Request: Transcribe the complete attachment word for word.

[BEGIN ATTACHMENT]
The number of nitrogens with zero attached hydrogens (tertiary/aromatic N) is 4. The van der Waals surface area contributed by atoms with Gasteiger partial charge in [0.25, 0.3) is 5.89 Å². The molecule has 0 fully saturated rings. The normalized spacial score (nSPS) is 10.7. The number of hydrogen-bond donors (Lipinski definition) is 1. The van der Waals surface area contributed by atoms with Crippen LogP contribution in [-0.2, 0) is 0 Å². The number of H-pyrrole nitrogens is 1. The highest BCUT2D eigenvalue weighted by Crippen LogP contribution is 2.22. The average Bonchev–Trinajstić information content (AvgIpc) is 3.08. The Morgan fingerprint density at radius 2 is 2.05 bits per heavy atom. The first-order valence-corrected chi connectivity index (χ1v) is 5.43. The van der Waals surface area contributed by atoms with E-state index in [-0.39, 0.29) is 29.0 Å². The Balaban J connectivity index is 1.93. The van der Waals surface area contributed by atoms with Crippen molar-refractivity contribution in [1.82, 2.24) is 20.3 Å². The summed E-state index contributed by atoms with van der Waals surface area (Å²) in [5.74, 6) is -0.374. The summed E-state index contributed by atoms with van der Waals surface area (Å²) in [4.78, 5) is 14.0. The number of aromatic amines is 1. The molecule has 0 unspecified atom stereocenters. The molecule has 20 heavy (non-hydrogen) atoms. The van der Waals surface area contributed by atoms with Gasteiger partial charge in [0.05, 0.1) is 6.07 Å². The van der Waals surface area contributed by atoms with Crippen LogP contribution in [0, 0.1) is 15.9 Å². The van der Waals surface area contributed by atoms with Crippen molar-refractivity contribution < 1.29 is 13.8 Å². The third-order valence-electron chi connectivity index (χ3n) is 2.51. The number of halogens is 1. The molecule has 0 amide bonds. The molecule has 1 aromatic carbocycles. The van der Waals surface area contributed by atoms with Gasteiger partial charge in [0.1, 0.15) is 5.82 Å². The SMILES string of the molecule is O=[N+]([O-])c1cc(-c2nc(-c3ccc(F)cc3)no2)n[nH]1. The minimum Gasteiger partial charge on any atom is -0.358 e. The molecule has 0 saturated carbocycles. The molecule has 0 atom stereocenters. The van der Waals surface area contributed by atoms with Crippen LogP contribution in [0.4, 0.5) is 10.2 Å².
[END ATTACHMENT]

The number of nitrogens with zero attached hydrogens (tertiary/aromatic N) is 4. The van der Waals surface area contributed by atoms with Gasteiger partial charge in [0.25, 0.3) is 5.89 Å². The molecule has 0 fully saturated rings. The normalized spacial score (nSPS) is 10.7. The number of hydrogen-bond donors (Lipinski definition) is 1. The van der Waals surface area contributed by atoms with Crippen LogP contribution in [-0.2, 0) is 0 Å². The number of H-pyrrole nitrogens is 1. The highest BCUT2D eigenvalue weighted by Crippen LogP contribution is 2.22. The average Bonchev–Trinajstić information content (AvgIpc) is 3.08. The Morgan fingerprint density at radius 2 is 2.05 bits per heavy atom. The first-order valence-corrected chi connectivity index (χ1v) is 5.43. The van der Waals surface area contributed by atoms with E-state index in [-0.39, 0.29) is 29.0 Å². The Balaban J connectivity index is 1.93. The van der Waals surface area contributed by atoms with Crippen molar-refractivity contribution in [1.82, 2.24) is 20.3 Å². The summed E-state index contributed by atoms with van der Waals surface area (Å²) in [5.74, 6) is -0.374. The summed E-state index contributed by atoms with van der Waals surface area (Å²) in [4.78, 5) is 14.0. The number of aromatic amines is 1. The molecule has 0 unspecified atom stereocenters. The molecule has 20 heavy (non-hydrogen) atoms. The van der Waals surface area contributed by atoms with Gasteiger partial charge in [0.05, 0.1) is 6.07 Å². The van der Waals surface area contributed by atoms with Crippen LogP contribution in [0, 0.1) is 15.9 Å². The van der Waals surface area contributed by atoms with Crippen molar-refractivity contribution < 1.29 is 13.8 Å². The third-order valence-electron chi connectivity index (χ3n) is 2.51. The number of halogens is 1. The molecule has 0 amide bonds. The molecule has 1 aromatic carbocycles. The van der Waals surface area contributed by atoms with Gasteiger partial charge in [0.1, 0.15) is 5.82 Å². The SMILES string of the molecule is O=[N+]([O-])c1cc(-c2nc(-c3ccc(F)cc3)no2)n[nH]1. The minimum Gasteiger partial charge on any atom is -0.358 e. The molecule has 0 saturated carbocycles. The molecule has 0 atom stereocenters. The van der Waals surface area contributed by atoms with Crippen LogP contribution in [0.4, 0.5) is 10.2 Å².